Wednesday 29th March 2012

Another beautiful day with sunshine from dawn till dusk. The wind was very light from the east. The pressure is a little high, would there be enough energy to set off thermals?

Early flights found very little except a somewhat unsettled feeling atmosphere. ( wave influence perhaps ). And then suddenly they were soaring.

DGS pilots are really making the most of the current run of good conditions. Alan Carter, David Rippon and Robin Wilson all returned flights of more than 2 hours for their cross country endorsements. Alan Carter is also claiming a Silver Height, having reached 4800 feet above the airfield ( 5600 feet above sea level ) an truly astonishing height for local thermals. This flight will need to be confirmed after we have downloaded his logger trace. Mike Gadd worked hard completing his Bronze skills tests with a series of “interesting” cable break exercises.

There were several air experience flights most of whom were introduced to thermal soaring. Other flights of note were Ged and Trevor in the Twin Astir who seem to be away for most of the day, returning with a series of aerobatics to loose height ( Trevor hates using the airbrakes for this purpose? ) . Don and Richard Williamson took the K13 on a mini cross country.

Another great day


Sunday 25th March 2012

Light easterlies with an unusual profile and clear blue skies.

Early attempts to contact the wave were met with persistent 4 and 6 knots down!!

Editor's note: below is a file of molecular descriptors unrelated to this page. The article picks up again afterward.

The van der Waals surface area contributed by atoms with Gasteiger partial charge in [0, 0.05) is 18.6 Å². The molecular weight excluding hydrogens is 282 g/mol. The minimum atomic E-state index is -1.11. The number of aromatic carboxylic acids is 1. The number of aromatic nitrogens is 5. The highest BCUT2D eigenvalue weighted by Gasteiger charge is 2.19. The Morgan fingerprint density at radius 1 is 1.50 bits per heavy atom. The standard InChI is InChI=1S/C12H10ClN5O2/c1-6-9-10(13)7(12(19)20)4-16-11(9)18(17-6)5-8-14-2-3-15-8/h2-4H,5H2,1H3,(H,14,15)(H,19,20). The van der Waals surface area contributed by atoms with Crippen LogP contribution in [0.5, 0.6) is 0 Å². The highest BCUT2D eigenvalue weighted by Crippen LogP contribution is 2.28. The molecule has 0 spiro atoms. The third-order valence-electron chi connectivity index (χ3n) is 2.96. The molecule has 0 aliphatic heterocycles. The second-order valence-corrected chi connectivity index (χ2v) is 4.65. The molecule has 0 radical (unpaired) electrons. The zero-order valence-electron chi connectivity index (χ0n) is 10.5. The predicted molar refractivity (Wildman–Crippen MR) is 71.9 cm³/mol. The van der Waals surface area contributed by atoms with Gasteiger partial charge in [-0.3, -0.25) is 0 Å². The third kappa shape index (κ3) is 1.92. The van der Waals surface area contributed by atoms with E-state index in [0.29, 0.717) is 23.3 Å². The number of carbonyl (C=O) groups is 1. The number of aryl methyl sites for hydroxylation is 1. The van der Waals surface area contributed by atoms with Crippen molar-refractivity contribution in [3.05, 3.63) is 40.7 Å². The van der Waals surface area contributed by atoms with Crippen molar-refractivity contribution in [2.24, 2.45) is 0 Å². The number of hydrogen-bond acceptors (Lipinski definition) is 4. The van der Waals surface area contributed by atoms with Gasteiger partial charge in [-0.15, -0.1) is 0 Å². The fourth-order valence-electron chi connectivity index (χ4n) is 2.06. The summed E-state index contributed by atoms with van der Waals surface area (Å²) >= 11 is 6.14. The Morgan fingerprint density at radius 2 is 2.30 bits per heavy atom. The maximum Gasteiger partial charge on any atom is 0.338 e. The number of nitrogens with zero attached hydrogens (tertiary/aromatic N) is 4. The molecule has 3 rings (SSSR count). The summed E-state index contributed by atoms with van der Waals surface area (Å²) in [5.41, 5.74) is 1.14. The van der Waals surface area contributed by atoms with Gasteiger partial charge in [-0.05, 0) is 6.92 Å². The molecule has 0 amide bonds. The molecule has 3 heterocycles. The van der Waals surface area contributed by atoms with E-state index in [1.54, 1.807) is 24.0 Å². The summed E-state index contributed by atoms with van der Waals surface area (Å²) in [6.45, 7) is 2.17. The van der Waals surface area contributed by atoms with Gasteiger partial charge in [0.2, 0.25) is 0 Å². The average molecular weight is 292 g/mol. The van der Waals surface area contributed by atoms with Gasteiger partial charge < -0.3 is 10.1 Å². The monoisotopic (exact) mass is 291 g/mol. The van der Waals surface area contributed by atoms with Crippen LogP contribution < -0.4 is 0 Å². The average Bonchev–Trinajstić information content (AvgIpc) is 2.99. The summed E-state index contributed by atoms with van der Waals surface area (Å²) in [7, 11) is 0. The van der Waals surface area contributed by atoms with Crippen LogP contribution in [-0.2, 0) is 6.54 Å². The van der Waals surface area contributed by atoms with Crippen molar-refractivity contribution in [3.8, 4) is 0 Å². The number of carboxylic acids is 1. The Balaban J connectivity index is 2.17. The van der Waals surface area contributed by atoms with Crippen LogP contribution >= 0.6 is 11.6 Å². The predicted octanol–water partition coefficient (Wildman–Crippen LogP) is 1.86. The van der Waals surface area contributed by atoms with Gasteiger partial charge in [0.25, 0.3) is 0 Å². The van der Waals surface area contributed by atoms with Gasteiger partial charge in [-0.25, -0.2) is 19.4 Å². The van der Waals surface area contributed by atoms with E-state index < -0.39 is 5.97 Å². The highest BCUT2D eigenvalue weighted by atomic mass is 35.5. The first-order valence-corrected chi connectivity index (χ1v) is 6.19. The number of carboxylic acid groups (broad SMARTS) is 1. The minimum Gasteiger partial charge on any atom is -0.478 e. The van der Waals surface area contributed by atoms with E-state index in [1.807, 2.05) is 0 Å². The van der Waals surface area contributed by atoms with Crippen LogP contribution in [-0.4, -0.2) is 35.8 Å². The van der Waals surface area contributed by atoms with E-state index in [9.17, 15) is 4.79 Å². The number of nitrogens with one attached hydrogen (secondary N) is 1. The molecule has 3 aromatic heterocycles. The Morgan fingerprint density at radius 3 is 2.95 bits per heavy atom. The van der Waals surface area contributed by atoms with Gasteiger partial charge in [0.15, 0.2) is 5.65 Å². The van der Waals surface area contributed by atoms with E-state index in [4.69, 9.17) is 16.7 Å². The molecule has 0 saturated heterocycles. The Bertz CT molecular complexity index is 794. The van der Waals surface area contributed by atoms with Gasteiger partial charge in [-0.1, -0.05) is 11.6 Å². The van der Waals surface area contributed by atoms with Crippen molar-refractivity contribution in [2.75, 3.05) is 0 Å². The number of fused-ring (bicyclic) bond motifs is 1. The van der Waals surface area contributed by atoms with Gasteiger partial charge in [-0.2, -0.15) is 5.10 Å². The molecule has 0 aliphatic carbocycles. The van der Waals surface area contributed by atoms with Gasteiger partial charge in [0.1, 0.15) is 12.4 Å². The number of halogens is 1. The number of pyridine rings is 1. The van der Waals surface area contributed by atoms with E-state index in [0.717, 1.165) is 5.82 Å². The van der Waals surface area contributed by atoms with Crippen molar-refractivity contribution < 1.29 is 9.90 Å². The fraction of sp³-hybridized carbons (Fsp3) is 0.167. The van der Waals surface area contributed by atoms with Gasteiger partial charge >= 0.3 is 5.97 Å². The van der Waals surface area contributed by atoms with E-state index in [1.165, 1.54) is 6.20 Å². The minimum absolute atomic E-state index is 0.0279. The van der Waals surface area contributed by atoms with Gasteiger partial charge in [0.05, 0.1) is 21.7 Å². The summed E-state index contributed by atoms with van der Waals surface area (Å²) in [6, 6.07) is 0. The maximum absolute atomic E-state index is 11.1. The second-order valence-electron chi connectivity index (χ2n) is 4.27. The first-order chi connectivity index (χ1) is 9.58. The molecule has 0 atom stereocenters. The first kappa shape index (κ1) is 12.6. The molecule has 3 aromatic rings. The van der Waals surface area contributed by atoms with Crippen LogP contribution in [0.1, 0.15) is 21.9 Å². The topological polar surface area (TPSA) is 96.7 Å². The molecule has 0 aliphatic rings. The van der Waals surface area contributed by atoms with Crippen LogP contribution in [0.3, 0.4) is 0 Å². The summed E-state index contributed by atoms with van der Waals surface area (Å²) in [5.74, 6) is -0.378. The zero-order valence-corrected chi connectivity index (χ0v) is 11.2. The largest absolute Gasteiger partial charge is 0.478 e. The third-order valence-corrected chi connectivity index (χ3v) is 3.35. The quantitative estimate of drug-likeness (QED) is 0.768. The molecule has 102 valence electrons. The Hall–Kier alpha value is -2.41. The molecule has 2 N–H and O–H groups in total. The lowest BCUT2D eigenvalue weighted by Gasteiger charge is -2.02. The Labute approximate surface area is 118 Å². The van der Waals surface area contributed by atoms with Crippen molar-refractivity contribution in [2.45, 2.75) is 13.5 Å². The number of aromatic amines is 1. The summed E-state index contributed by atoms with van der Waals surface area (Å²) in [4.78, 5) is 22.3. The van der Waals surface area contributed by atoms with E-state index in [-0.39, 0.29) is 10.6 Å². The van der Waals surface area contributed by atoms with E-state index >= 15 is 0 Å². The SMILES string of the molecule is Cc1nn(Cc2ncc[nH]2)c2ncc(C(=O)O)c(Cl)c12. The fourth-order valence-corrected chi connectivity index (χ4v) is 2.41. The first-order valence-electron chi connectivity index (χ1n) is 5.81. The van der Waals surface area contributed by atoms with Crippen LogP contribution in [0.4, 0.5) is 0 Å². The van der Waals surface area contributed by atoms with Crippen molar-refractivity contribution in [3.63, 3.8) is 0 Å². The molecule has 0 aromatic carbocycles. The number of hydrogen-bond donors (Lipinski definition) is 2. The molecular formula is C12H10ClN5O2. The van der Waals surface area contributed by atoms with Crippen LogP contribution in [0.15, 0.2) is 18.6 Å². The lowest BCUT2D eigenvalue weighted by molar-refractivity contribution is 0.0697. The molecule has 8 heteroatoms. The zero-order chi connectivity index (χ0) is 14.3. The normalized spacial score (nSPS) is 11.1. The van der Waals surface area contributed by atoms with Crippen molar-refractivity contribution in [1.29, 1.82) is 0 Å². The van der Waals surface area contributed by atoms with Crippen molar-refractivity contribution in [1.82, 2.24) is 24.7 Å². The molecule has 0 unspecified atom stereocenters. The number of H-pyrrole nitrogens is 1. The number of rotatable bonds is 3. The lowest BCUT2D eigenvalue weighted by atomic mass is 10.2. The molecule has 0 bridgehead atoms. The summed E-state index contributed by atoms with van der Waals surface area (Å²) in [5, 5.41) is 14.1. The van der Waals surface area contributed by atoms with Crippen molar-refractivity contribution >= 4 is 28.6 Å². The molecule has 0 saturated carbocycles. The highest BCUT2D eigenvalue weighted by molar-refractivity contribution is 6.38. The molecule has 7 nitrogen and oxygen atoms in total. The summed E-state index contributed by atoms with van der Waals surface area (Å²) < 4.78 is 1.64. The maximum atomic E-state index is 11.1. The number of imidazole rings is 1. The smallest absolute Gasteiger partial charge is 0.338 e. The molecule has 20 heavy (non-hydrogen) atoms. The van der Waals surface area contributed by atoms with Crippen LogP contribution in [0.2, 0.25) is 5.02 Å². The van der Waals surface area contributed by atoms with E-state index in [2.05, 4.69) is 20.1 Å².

Instructor Martin Cropper flying air experience visitors. 
Richard, not wanting to waste time, set about getting the cooking facilities in the new “West end “ launch vehicle and celebrated with a fantastic cuppa.

A pair of old stagers. The Guslaunch winch attended by the ex Perranporth Landrover
Without warning, the wave and thermals got themselves organised and everyone went soaring.

Is this "Maverick"?  No it's Richard Williamson during his 2hr+ cross country endorsement leg in the Zugvogel
Well done to Nigel and Richard Williamson for completing their 2 hour soaring flights, Roger Appleboom for completing his first bronze leg with a convincing 2 hour 38 min flight (forgot to take a watch—or so he said), and Shrek for completing his first bronze leg of nearly 2 hours.

Nigel Williamson on final approach in the K8 after 2hrs 17 minutes of soaring
This picture was taken by regular visitor Henry Ford from the Zugvogel at 4200 feet